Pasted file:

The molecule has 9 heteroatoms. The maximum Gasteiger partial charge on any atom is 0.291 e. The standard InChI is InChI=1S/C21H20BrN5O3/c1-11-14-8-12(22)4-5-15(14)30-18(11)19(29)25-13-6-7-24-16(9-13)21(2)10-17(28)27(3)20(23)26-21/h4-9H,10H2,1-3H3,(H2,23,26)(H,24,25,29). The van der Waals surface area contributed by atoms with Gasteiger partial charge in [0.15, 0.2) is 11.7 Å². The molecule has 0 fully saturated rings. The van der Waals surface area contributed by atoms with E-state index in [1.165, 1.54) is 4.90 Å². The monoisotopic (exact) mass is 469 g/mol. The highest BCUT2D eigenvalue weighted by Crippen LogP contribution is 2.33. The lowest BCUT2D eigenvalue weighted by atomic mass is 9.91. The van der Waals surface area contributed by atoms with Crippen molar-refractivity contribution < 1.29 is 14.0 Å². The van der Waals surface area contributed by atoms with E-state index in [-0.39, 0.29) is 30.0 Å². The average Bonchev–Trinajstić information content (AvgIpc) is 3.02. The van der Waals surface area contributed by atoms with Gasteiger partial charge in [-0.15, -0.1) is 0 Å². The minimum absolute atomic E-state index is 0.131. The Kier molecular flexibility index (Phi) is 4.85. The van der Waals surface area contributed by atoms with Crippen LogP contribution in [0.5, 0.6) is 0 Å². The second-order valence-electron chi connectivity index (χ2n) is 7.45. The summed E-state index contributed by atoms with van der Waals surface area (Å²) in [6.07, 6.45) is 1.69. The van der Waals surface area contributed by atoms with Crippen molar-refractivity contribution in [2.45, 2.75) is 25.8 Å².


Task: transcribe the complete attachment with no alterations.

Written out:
The molecule has 9 heteroatoms. The maximum Gasteiger partial charge on any atom is 0.291 e. The standard InChI is InChI=1S/C21H20BrN5O3/c1-11-14-8-12(22)4-5-15(14)30-18(11)19(29)25-13-6-7-24-16(9-13)21(2)10-17(28)27(3)20(23)26-21/h4-9H,10H2,1-3H3,(H2,23,26)(H,24,25,29). The van der Waals surface area contributed by atoms with Gasteiger partial charge in [0.15, 0.2) is 11.7 Å². The molecule has 0 fully saturated rings. The van der Waals surface area contributed by atoms with E-state index in [1.165, 1.54) is 4.90 Å². The monoisotopic (exact) mass is 469 g/mol. The highest BCUT2D eigenvalue weighted by Crippen LogP contribution is 2.33. The lowest BCUT2D eigenvalue weighted by atomic mass is 9.91. The van der Waals surface area contributed by atoms with Crippen molar-refractivity contribution < 1.29 is 14.0 Å². The van der Waals surface area contributed by atoms with E-state index in [-0.39, 0.29) is 30.0 Å². The average Bonchev–Trinajstić information content (AvgIpc) is 3.02. The van der Waals surface area contributed by atoms with Gasteiger partial charge in [-0.15, -0.1) is 0 Å². The minimum absolute atomic E-state index is 0.131. The Kier molecular flexibility index (Phi) is 4.85. The van der Waals surface area contributed by atoms with Crippen LogP contribution in [0.5, 0.6) is 0 Å². The second-order valence-electron chi connectivity index (χ2n) is 7.45. The summed E-state index contributed by atoms with van der Waals surface area (Å²) in [6.07, 6.45) is 1.69. The van der Waals surface area contributed by atoms with Crippen molar-refractivity contribution in [2.45, 2.75) is 25.8 Å².